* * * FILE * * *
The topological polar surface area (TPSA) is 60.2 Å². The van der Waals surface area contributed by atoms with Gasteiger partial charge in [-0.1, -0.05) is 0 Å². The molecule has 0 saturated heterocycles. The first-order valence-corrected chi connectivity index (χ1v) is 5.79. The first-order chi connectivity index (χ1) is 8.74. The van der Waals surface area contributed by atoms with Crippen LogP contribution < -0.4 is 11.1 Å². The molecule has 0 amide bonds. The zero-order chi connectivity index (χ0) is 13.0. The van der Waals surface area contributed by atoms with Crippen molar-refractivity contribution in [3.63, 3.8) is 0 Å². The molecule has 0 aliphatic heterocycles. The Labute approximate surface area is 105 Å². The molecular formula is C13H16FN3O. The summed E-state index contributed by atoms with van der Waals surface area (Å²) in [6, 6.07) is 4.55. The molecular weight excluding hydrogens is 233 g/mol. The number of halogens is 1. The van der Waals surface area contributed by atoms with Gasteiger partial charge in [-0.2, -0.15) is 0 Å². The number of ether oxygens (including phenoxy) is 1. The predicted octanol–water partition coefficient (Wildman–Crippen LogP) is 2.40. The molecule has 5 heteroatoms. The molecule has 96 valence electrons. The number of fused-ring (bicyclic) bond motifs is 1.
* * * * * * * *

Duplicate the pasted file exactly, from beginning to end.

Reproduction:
The topological polar surface area (TPSA) is 60.2 Å². The van der Waals surface area contributed by atoms with Gasteiger partial charge in [-0.1, -0.05) is 0 Å². The molecule has 0 saturated heterocycles. The first-order valence-corrected chi connectivity index (χ1v) is 5.79. The first-order chi connectivity index (χ1) is 8.74. The van der Waals surface area contributed by atoms with Crippen LogP contribution < -0.4 is 11.1 Å². The molecule has 0 amide bonds. The zero-order chi connectivity index (χ0) is 13.0. The van der Waals surface area contributed by atoms with Crippen molar-refractivity contribution in [3.63, 3.8) is 0 Å². The molecule has 0 aliphatic heterocycles. The Labute approximate surface area is 105 Å². The molecular formula is C13H16FN3O. The summed E-state index contributed by atoms with van der Waals surface area (Å²) in [6, 6.07) is 4.55. The molecular weight excluding hydrogens is 233 g/mol. The number of halogens is 1. The van der Waals surface area contributed by atoms with Gasteiger partial charge in [-0.2, -0.15) is 0 Å². The number of ether oxygens (including phenoxy) is 1. The predicted octanol–water partition coefficient (Wildman–Crippen LogP) is 2.40. The molecule has 5 heteroatoms. The molecule has 96 valence electrons. The number of fused-ring (bicyclic) bond motifs is 1.